Seeing my reactions for what they are, neither shameful nor a good guide to action, helps me find tools that take me and those I love to a better situation.  I may be too threatened at first to see past my reactions but the inner light that is trained by meditation shines as soon as it can on the whole situation.  I see his fears, my fears, her fears more clearly for what they are and I get the strength to tolerate them and work on both appreciating them and transforming them.  Even though I have practiced observing my mind and feelings, I don't always that the power to accept the layout of feelings and expressions right away but the back of my mind keeps bringing my attention back to what I am doing and thinking.  That gives me the chance to see things in their full implications and to work with them.


--
Bill
Main blog: Fear, Fun and Filoz
Main web site: Kirbyvariety


Wednesday, October 29, 2014

Sleepier

I spend a lot of time being sleepy and I don't like it.  At night, I sleep pretty well.  I have had a sleep-over at the local hospital's sleep lab.  Never found any pathology.  Sleep has been a pleasure all my life.  I am a rather antsy person and I think I have used my energy rather well during most days.  So, between jumping up and down and moving about, and doing some walking, short runs and the back exercises a physical therapist told me to do, I do get some use of my body and muscles during the day. I try to be a bit tired by the end of each day.


I have read about the optimum nap length in various places and I have come to the conclusion that 20 minutes has been found to be refreshing.  I often find that simply sitting in a chair and nodding off for just a few minutes of genuine sleep ends the sleepiness until bedtime.   I have mentioned the app "Sleep Genius" for iOS and Android.  It has been helpful and so have the notes on the Sleep Genius website.


I read somewhere that a cup of coffee elevates one's pulse about 3 beats per minute.  Using my oximeter, I find that breathing deeply and rapidly for about 20 counted breaths gives me at least that much increase in heart beat speed for a little while.  Sometimes, if I am not going to frighten those around me, I breathe rigorously for that many breaths and it does pep me up but not as much as even 2 minutes of actual sleep.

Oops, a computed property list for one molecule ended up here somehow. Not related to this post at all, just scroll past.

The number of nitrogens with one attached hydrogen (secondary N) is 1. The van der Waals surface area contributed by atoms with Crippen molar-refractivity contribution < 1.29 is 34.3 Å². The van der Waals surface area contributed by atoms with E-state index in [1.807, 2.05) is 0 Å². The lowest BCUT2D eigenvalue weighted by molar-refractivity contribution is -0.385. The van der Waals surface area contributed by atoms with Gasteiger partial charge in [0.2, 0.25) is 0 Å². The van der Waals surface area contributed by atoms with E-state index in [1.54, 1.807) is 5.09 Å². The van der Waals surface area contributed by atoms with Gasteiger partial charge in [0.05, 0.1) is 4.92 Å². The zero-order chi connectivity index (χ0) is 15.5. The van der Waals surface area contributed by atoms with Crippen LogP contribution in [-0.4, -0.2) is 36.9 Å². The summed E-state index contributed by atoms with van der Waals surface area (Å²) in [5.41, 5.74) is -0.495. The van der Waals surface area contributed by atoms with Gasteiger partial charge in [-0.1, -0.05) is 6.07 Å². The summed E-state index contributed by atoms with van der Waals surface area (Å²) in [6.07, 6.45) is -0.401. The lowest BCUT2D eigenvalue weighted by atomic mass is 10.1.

Once my granddaughter and I visited my father.  He and my stepmother were talking in the living room and during a lull in the conversation, he nodded off to sleep.  His wife shouted that they had company and he should wake up.  Once, in his 90's, he fell asleep while driving and drove into a tree.  I am going to try to avoid such problems as I age.  Hope I can.


--
Bill
Main blog: Fear, Fun and Filoz
Main web site: Kirbyvariety


Tuesday, October 28, 2014

Digesting the Now and other Times

Prof. Jennifer Maier writes that your dog will not share your sorrows with you since dogs "can only digest the Now."  I really appreciate the word "digest".  I looked up what dogs can't eat and there is disagreement between sites but onions, avocados, grapes or raisins, chocolate and very fatty meats like bacon have a bad name.


In some instances, the gut that digests our food is said to be a second brain.  Makes sense that the body needs intelligence about what to accept for digestion and what not to.  Dogs tend to be considered carnivores while humans are classed as omnivores, meat-eaters v. everything-eaters.


It makes sense to think of dogs and other animals as being able to digest the Now better than future or past times.  Still, it is clear that many animals can remember.  When you pick up the leash and the dog acts excited, you can tell it is anticipating a walk.  If you startle a squirrel, you can tell it knows the way to its tree.  Eckhart Tolle said,"I have lived with several Zen masters and all of them were cats."


You can get an advantage dealing with feelings, memories, regrets and hopes by being able to focus on the Now, this instant, quite definitely not just like any other instant, before or since, in your life or others.  However, it doesn't take very long before the human value of, indeed need for, the past and the future raise their cute little heads. When we remember of the last meal we had at that restaurant, our last experience dealing with that store, the pleasure of the last couple of books by that author, we make use of our past and what we can remember of it.  Putting money aside today so we can buy a Chromebook in the future, planning a trip and checking the likely weather on those days in that location - we have many ways and plans that we project into the future, sometimes more than one generation ahead.